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The Holocaust History Project.

Adelaide Hautval


I am helping a student, Rachel, to write a report on Adelaide Hautval. We are interested in any information you can give us on her life before and during the Holocaust. We know that she was a doctor and she risked her life to help people in the death camps. She was from France. She was in Auschwitz.

We would appreciate any information you could send us.

Harry W. Mazal OBE answers:

I am one of the persons who responds to questions addressed to The Holocaust History Project. Using a specialized search program (Web Ferret) I was able to find some references to Dr. Adelaide Hautval. The last two, housed in the Wiesenthal Library's web page are the most informative. They also show several photographs. You will note that their source is Macmillan's Encyclopedia of the Holocaust a two volume book that can be found in most large public libraries. You may locate it by its ISBN number:

ISBN 0-02-896090-4 (set)

I have listed the web page addresses of each source.

I hope that this information is of some use to your student.

Yours sincerely,

Harry W. Mazal OBE


  • http://www.graceproducts.com/text_only/frank/heroes.html

    Many of the individuals listed below received the medal "Righteous Among the Nations" from the government of Israel and Yad Vashem (The Martyrs' and Heroes' Remembrance Authority) in Jerusalem. [...]

    Doctor Adelaide Hautval--The daughter of a French Protestant pastor, she was imprisoned in France because she was traveling without a permit to help her sick mother. In January 1943, she was sent to Block 10 in Auschwitz where the Nazis, in the name of "medical science," conducted experiments upon Jewish women. As the only doctor assigned to their day-to-day care, she did what she could, hiding sick women on the upper level of the bunks and not reporting epidemics. She became known as the "angel in white" to the condemned women. She lived to testify at several trials after the war involving the German doctors at the camp.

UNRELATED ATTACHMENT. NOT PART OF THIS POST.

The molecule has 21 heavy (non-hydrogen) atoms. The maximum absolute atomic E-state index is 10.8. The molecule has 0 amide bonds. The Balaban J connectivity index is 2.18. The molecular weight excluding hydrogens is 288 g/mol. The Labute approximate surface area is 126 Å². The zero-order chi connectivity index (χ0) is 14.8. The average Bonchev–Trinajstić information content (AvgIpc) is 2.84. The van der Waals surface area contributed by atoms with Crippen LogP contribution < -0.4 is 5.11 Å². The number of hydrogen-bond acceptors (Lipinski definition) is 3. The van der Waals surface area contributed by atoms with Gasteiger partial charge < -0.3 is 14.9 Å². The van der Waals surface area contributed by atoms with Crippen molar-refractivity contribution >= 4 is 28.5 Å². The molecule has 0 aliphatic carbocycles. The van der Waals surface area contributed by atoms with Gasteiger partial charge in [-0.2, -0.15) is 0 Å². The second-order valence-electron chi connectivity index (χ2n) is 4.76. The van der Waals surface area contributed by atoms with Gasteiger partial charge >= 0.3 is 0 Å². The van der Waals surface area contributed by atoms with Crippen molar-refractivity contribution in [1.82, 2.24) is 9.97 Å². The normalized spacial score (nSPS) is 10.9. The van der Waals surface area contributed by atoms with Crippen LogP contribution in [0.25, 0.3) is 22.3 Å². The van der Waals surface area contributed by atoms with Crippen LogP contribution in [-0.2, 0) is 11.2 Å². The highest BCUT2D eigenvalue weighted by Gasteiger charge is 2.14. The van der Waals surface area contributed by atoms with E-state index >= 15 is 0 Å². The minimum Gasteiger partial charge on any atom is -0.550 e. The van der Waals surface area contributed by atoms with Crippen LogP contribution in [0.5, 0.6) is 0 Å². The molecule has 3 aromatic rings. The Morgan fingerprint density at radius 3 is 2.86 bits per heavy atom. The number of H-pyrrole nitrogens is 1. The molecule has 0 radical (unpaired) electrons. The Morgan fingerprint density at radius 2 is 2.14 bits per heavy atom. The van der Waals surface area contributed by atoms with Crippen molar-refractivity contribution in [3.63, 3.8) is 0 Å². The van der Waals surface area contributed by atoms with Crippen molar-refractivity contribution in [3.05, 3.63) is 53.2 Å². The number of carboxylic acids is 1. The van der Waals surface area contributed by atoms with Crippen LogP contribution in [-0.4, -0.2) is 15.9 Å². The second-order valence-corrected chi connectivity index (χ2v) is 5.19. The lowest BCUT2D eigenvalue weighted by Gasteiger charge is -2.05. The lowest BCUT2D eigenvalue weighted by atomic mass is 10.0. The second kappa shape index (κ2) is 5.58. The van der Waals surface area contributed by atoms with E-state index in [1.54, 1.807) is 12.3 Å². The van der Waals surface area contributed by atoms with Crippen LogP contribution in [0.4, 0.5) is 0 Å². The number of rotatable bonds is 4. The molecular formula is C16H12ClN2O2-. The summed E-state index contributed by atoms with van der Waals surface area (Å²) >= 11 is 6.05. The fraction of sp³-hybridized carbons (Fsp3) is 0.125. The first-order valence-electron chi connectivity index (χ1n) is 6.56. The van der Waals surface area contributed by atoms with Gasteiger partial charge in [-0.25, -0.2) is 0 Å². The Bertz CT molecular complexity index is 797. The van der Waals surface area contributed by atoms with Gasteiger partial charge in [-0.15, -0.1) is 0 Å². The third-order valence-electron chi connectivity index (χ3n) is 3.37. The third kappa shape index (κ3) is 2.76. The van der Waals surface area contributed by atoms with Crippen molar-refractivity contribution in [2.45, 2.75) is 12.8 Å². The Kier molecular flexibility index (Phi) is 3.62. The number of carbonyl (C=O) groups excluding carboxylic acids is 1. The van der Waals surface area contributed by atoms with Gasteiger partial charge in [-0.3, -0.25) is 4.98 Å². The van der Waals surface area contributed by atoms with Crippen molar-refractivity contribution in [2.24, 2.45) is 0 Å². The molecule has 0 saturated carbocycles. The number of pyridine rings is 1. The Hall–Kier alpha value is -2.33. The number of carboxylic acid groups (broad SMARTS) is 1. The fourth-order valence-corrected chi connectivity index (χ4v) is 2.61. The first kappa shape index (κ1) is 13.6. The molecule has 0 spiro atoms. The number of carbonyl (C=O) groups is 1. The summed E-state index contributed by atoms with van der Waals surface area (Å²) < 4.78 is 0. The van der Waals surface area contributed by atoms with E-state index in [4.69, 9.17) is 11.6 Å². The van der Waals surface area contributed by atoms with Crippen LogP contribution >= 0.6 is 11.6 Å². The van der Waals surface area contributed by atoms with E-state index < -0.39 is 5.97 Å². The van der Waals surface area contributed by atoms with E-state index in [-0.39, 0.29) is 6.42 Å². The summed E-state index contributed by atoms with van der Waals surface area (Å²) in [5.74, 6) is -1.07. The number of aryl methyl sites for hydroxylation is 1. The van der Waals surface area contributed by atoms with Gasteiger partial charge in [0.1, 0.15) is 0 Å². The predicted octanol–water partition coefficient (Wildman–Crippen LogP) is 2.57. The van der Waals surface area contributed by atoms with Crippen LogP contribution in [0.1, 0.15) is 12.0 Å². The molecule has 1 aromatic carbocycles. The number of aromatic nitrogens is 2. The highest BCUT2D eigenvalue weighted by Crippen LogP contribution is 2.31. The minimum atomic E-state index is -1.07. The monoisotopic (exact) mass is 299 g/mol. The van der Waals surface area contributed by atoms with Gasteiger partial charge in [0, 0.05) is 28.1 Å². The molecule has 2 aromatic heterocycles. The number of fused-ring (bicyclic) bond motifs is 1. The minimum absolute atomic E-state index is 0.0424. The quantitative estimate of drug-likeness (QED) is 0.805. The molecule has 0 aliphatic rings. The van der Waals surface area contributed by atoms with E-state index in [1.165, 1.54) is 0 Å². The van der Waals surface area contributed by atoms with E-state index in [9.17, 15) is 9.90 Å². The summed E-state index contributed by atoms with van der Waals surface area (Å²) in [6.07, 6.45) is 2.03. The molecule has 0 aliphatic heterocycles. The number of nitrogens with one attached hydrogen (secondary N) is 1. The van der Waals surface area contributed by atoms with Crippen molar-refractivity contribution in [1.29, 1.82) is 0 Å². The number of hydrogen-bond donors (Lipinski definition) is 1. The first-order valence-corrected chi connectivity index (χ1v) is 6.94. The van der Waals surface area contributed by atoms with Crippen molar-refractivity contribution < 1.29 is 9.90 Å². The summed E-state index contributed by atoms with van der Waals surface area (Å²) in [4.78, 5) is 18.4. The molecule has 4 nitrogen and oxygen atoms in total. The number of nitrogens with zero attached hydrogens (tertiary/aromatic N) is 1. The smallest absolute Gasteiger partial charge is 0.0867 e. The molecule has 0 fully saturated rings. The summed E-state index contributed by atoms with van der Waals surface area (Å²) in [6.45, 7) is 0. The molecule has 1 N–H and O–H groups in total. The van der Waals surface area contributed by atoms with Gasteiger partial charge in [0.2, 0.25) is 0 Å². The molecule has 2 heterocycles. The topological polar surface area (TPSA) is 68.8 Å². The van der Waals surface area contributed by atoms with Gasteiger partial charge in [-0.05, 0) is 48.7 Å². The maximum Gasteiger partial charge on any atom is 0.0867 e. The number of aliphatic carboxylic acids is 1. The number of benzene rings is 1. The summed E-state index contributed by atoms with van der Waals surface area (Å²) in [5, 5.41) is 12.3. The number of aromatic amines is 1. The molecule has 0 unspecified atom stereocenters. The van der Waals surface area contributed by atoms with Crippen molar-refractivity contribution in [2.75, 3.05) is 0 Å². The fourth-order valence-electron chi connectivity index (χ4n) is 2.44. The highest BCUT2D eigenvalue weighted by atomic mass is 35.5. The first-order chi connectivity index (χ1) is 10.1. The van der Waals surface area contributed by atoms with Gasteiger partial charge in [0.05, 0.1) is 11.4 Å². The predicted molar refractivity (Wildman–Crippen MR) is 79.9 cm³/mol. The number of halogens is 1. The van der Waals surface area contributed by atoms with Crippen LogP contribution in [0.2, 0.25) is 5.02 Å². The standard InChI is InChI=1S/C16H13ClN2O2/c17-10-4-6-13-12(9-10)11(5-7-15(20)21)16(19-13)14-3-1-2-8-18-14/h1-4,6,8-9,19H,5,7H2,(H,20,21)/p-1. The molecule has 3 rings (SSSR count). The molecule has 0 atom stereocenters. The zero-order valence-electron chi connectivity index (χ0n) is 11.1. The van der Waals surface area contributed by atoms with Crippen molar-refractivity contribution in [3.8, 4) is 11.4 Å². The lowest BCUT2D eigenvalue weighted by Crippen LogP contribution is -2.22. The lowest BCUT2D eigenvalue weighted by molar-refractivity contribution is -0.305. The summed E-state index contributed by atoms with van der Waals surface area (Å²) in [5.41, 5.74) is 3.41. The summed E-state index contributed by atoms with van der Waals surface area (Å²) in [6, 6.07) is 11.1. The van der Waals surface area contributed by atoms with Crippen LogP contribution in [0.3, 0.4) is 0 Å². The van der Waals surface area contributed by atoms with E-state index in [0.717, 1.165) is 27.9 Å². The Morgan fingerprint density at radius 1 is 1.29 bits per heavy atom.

• http://www.israel.org/facts/hist/righteou.html

    The "Righteous Among the Nations"

    YAD VASHEM - The Holocaust Martyrs' and Heroes' Remembrance Authority

    Dr. Adelaide Hautval was arrested for illegally crossing the demarcation line dividing the two parts of France. While in jail awaiting trial, she vociferously protested the inhuman treatment of fellow Jewish prisoners. Censured as a "friend of the Jews," she was sent to Auschwitz, where she refused to join a team of doctors performing pseudo-medical experiments on women. After the war, Hautval testified, in the 1964 London trial of Uris vs. Dering, that it was possible to disobey inhuman Nazi orders even in Auschwitz.

  • http://motlc.wiesenthal.org/pages/t029/t02914.html

    HAUTVAL, ADELAIDE: (b.1906) French Physician. In 1942, she was sent to Auschwitz for defending the rights of the Jews. As a doctor she helped as many people as she could, and refused to take part in the terrible medical experiments carried out on Jews. In 1965 she was given the "Righteous Among the Nations" award.